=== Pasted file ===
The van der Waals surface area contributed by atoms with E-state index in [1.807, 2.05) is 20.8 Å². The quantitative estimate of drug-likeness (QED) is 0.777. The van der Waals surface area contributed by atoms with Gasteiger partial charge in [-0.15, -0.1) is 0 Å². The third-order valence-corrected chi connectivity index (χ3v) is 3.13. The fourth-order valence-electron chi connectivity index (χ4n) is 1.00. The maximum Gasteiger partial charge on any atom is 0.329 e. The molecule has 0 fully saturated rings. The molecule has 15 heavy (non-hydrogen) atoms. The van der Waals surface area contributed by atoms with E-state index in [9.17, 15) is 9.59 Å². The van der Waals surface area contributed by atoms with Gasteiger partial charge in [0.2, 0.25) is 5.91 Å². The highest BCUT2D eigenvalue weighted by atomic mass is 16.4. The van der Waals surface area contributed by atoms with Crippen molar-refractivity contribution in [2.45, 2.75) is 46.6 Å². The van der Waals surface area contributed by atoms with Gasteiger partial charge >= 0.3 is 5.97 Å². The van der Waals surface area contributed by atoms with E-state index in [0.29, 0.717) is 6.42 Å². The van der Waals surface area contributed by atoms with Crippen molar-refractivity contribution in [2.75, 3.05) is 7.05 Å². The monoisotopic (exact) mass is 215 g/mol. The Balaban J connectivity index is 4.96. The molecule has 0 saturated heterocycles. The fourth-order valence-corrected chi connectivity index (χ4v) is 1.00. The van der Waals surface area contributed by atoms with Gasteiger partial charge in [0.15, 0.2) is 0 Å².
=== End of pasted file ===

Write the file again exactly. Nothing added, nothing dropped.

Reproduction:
The van der Waals surface area contributed by atoms with E-state index in [1.807, 2.05) is 20.8 Å². The quantitative estimate of drug-likeness (QED) is 0.777. The van der Waals surface area contributed by atoms with Gasteiger partial charge in [-0.15, -0.1) is 0 Å². The third-order valence-corrected chi connectivity index (χ3v) is 3.13. The fourth-order valence-electron chi connectivity index (χ4n) is 1.00. The maximum Gasteiger partial charge on any atom is 0.329 e. The molecule has 0 fully saturated rings. The molecule has 15 heavy (non-hydrogen) atoms. The van der Waals surface area contributed by atoms with E-state index in [9.17, 15) is 9.59 Å². The van der Waals surface area contributed by atoms with Gasteiger partial charge in [0.2, 0.25) is 5.91 Å². The highest BCUT2D eigenvalue weighted by atomic mass is 16.4. The van der Waals surface area contributed by atoms with Crippen molar-refractivity contribution in [2.45, 2.75) is 46.6 Å². The van der Waals surface area contributed by atoms with Gasteiger partial charge >= 0.3 is 5.97 Å². The van der Waals surface area contributed by atoms with E-state index in [0.29, 0.717) is 6.42 Å². The van der Waals surface area contributed by atoms with Crippen molar-refractivity contribution in [2.75, 3.05) is 7.05 Å². The monoisotopic (exact) mass is 215 g/mol. The Balaban J connectivity index is 4.96. The molecule has 0 saturated heterocycles. The fourth-order valence-corrected chi connectivity index (χ4v) is 1.00. The van der Waals surface area contributed by atoms with Gasteiger partial charge in [0.15, 0.2) is 0 Å².